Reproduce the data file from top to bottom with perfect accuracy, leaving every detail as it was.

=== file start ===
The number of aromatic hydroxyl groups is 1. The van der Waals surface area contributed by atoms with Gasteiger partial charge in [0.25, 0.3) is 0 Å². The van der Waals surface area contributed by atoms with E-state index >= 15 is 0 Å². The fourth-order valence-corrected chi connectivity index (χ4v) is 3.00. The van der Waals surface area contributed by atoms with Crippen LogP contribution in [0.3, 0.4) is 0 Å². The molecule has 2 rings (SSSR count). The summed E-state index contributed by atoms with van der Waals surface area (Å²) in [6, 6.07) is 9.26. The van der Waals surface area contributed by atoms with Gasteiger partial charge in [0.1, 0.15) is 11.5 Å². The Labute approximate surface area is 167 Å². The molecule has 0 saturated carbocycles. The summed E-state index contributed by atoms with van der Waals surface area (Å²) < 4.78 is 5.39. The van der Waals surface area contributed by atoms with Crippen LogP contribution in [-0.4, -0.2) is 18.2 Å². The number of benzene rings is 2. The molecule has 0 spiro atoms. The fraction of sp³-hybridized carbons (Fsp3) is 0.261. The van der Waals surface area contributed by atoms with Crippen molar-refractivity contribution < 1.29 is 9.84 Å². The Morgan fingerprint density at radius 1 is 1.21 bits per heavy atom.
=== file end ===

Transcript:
The number of aromatic hydroxyl groups is 1. The van der Waals surface area contributed by atoms with Gasteiger partial charge in [0.25, 0.3) is 0 Å². The van der Waals surface area contributed by atoms with E-state index >= 15 is 0 Å². The fourth-order valence-corrected chi connectivity index (χ4v) is 3.00. The van der Waals surface area contributed by atoms with Crippen LogP contribution in [0.3, 0.4) is 0 Å². The molecule has 2 rings (SSSR count). The summed E-state index contributed by atoms with van der Waals surface area (Å²) in [6, 6.07) is 9.26. The van der Waals surface area contributed by atoms with Gasteiger partial charge in [0.1, 0.15) is 11.5 Å². The Labute approximate surface area is 167 Å². The molecule has 0 saturated carbocycles. The summed E-state index contributed by atoms with van der Waals surface area (Å²) < 4.78 is 5.39. The van der Waals surface area contributed by atoms with Crippen LogP contribution in [-0.4, -0.2) is 18.2 Å². The number of benzene rings is 2. The molecule has 0 spiro atoms. The fraction of sp³-hybridized carbons (Fsp3) is 0.261. The van der Waals surface area contributed by atoms with Crippen molar-refractivity contribution < 1.29 is 9.84 Å². The Morgan fingerprint density at radius 1 is 1.21 bits per heavy atom.